Ilocos Norte Backpacking Day 3

Last day, the most difficult part of the trip. There’s always this feeling that you don’t want to leave just yet but you have to.

Waking up ahead of JR I decided to take a  last walk along the beautiful beach of Pagudpud. It was a beautiful morning with a couple of dog with their owners walking along the coast. The Sun was high up but I couldn’t feel it burning on my skin as the cool wind blows from the vast sea.

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It was about 10 when I felt the need to bite on something, so I walked up to one of the hotels’ restaurants along the beach to see what I can eat. Meals are a bit pricey since it is a tourist area, but I thought hey this is my last day and it would be great if I can indulge inot something a bit more luxurious. So I sat down on one of the alfresco dining areas and ordered a TapSiLog ( a Filipino meal composed of fried rice, egg and tender meat) for about 150 pesos.

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There was nothing exceptional with the meal, it was meh. I swear I could find a better version of this meal somewhere in Mandaluyong at a third of the price. But hey I was there to enjoy so I did, not minding the price and just enjoyed the beautiful view from where I was sitting.

After that good meal, I decided to go back to our room to fix my things. But as I take a step nearer to where we are staying the sea just seam to keep on inviting me, beckoning for me to jump right in for the last time. I.am.Just.Human….. I gave in. For one last time i swan into his beautiful turquoise water.

30 past 10, time to go back or else we’ll miss the bus.

We quickly packed our bags and and hailed a tricycle to the town center where the buses are.

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By noon time the bus started navigating the roads back to Laoag at a steady pace, it was as if the bus knew how I felt about leaving making it easier for me to say good bye to this beautiful coastal town.

We reached the capital city of the province by three pm. As we got off the bus we saw an old looking structure and as we approached it we found out that it was actually the Ilocos Norte museum. Since we thought that we still have lots of time to spare, we decided to go in and explore it.

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After seeing the museum we were hoping to do a tricycle tour around but it was a lot more than we expected it to be so we decided to just go on DIY and see the Paoay church and the Marcos Museum, our main destination.

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it was just unfortunate that the mausoleum was closed when we arrived due to “power outage”. There was a group who had been there for a while, hoping that the mausoleum would open. Unfortunately, closing time came and the power was still out. The group was really upset but there’s nothing that we could do.

So we decided to move on leaving this unhappy group behind. Next on our list was the Paoay Church, an Augustinian Spanish colonial church made of coral stones. The church is particularly known for its massive pillars of architectural style popularly called earthquake baroque.

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Chills ran through my whole body as I stepped into the church. The church that I only used to see on text books is right before me. The church is simple interiors and its simplicity works best as the attention of the people hearing service will be focused on the altar. I stayed inside the church for quite a bit, feeling God’s presence. I sat down and talked to him. I closed my eyes and told him of what my heart aches, desires and hopes for. I may not hear his voice literally but I know hat He has heard my prayers.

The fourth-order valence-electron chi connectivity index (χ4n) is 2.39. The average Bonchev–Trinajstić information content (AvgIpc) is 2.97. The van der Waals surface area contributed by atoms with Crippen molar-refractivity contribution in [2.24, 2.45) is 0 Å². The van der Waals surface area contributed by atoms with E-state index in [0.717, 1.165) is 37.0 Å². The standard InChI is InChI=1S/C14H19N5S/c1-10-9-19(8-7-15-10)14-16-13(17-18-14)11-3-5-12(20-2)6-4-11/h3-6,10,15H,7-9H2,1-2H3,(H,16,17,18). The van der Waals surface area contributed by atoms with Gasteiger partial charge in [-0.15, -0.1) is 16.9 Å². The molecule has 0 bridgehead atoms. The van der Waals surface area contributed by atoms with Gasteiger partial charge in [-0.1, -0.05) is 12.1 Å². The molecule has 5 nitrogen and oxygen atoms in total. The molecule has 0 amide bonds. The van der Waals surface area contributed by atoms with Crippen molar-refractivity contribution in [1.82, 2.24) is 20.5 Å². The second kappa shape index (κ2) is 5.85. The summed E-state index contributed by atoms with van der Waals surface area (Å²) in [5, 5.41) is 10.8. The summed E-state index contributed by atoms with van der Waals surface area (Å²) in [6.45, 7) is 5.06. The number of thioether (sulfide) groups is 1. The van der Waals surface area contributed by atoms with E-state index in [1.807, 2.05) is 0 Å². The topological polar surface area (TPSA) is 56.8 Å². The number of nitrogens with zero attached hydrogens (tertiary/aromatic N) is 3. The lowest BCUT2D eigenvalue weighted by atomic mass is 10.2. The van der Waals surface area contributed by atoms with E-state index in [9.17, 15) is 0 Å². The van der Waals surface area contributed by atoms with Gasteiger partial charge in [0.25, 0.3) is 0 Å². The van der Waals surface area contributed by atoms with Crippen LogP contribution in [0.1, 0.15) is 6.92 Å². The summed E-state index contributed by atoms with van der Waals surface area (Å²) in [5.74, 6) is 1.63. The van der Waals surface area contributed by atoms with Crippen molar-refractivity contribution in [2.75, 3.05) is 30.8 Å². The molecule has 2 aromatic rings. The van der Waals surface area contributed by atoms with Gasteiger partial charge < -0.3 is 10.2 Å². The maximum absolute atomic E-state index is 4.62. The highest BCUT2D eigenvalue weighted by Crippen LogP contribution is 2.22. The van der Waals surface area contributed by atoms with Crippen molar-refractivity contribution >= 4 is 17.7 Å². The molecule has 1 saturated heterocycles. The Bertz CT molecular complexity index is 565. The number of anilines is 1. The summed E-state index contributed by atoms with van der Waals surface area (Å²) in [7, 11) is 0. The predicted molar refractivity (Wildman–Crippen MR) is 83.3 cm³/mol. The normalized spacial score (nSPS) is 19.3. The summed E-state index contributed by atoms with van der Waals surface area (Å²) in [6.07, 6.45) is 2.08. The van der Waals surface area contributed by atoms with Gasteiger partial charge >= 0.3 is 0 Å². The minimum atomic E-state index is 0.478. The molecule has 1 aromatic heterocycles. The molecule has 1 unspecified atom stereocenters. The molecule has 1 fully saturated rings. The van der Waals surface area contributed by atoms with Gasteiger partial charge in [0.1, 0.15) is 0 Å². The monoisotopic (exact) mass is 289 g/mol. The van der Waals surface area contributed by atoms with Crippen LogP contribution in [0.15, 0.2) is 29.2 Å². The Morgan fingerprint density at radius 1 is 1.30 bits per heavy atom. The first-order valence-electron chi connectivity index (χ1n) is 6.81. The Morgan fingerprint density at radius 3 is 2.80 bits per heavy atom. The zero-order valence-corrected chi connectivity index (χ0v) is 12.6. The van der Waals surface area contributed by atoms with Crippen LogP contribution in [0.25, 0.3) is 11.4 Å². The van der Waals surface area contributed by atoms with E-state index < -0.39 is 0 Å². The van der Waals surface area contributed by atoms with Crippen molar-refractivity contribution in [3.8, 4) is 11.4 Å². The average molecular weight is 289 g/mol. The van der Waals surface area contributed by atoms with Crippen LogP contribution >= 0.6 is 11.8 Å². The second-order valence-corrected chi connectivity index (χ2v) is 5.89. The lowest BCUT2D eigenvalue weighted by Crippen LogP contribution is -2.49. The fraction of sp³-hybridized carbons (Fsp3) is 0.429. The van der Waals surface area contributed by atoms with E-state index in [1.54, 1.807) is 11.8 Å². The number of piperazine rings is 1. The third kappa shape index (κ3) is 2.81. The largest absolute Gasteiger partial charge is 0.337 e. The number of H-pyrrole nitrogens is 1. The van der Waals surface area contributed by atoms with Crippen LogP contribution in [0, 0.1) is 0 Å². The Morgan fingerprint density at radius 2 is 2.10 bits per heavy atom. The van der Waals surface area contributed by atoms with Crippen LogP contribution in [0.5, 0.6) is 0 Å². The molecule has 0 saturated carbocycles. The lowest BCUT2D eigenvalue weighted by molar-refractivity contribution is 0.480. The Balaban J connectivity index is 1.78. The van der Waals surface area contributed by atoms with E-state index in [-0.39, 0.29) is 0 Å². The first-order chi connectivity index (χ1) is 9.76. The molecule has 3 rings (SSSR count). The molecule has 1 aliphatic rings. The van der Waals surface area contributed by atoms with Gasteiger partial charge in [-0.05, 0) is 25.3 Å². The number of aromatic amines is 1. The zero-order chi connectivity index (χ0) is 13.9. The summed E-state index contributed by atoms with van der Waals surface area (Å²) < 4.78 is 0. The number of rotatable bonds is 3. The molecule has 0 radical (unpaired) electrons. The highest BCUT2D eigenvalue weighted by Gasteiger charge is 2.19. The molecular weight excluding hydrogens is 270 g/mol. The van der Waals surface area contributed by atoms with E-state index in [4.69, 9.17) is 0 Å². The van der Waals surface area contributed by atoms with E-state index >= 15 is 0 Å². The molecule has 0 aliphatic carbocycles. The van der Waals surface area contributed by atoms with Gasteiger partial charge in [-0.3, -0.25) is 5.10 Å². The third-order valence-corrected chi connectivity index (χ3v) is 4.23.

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It was awesome that our short backpacking trip culminated with a prayer. It was a roller coaster experience for both of us – him being a newbie backpacker and me backpacking with a friend for the first time. See, I am not a good companion when it comes to tandem backpacking. My social skills are waaaay below average, at least now I know some one can survive my stupidities.

We got back to Manila full of memories and stories to tell of our misadventures and experiences. we honestly could have done more, but time is not on our side. Then again that gives us a reason to go back. Till next time Ilocos, see you then.

Sagada: Mornings With Morrie

I remember this movie called Tuesdays with Morrie, it is about a student and his old professor. It tells us how we should appreciate the small things and how we should value each moment of our lives. Living life to the fullest.

Our first morning in Sagada started early, we were off to see the sunrise in Kiltepan peak; The place made famous by the movie “That Thing Called Tadhana”. We had high expectations, a beautiful sunrise unveiling the beautiful landscape covered by an amazing sea of clouds. Our van driver picked us up at about five in the morning giving us enough time to secure a good spot at the peak. There were a good number of people at the peak already when we arrived, but we were still lucky to get a good vantage point for nature’s show. Breakfast were some left overs of Prei’s famous french toast, it was a perfect meal.

The surrounding slowly brighten up like a carefully choreographed stage lighting as the sun pushes its light. We were holding our breath, waiting for the magical moment. But as we see more of the landscape, it dawned to us that there’s no show that will happen. The sky had over cast clouds, and the wind was blowing too hard for the clouds to congregate into this sea that wee are all hoping for. Dismayed as we were, we still took the opportunity to take photographs, memoirs of our time in Sagada. Though the heavens did not grant us the sea of clouds and play of colors in the sky, we were blessed to see the amazing rice terraces of Sagada.

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Morning has broken as we head back to our hotel, we rest a bit and prepare for the rest of our day. We had some fee time in our hands, I decided to hang out at the front porch and watch people do their daily routines. walking past me carrying food, produce and household stuff. I love to feel, or at least pretend that I am a local – a part of the community.